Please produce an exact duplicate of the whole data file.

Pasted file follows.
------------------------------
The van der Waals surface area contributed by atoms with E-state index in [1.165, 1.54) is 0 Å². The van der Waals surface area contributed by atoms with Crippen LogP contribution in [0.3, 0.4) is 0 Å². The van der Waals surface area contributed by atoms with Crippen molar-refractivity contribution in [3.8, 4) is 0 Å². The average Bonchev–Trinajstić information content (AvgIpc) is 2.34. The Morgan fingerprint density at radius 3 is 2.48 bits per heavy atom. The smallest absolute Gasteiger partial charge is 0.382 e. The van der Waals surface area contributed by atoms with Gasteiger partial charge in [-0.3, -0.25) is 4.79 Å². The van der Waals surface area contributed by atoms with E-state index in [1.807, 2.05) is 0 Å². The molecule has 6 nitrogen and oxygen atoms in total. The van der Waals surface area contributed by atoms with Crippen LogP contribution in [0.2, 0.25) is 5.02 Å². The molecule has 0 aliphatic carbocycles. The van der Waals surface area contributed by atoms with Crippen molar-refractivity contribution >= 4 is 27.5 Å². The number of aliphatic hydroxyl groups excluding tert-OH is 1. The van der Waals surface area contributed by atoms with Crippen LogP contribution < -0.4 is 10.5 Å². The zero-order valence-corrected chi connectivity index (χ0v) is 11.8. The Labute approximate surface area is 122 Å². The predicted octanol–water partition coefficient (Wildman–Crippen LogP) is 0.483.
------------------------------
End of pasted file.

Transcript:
The van der Waals surface area contributed by atoms with E-state index in [1.165, 1.54) is 0 Å². The van der Waals surface area contributed by atoms with Crippen LogP contribution in [0.3, 0.4) is 0 Å². The van der Waals surface area contributed by atoms with Crippen molar-refractivity contribution in [3.8, 4) is 0 Å². The average Bonchev–Trinajstić information content (AvgIpc) is 2.34. The Morgan fingerprint density at radius 3 is 2.48 bits per heavy atom. The smallest absolute Gasteiger partial charge is 0.382 e. The van der Waals surface area contributed by atoms with Gasteiger partial charge in [-0.3, -0.25) is 4.79 Å². The van der Waals surface area contributed by atoms with E-state index in [1.807, 2.05) is 0 Å². The molecule has 6 nitrogen and oxygen atoms in total. The van der Waals surface area contributed by atoms with Crippen LogP contribution in [0.2, 0.25) is 5.02 Å². The molecule has 0 aliphatic carbocycles. The van der Waals surface area contributed by atoms with Crippen molar-refractivity contribution >= 4 is 27.5 Å². The number of aliphatic hydroxyl groups excluding tert-OH is 1. The van der Waals surface area contributed by atoms with Crippen LogP contribution < -0.4 is 10.5 Å². The zero-order valence-corrected chi connectivity index (χ0v) is 11.8. The Labute approximate surface area is 122 Å². The predicted octanol–water partition coefficient (Wildman–Crippen LogP) is 0.483.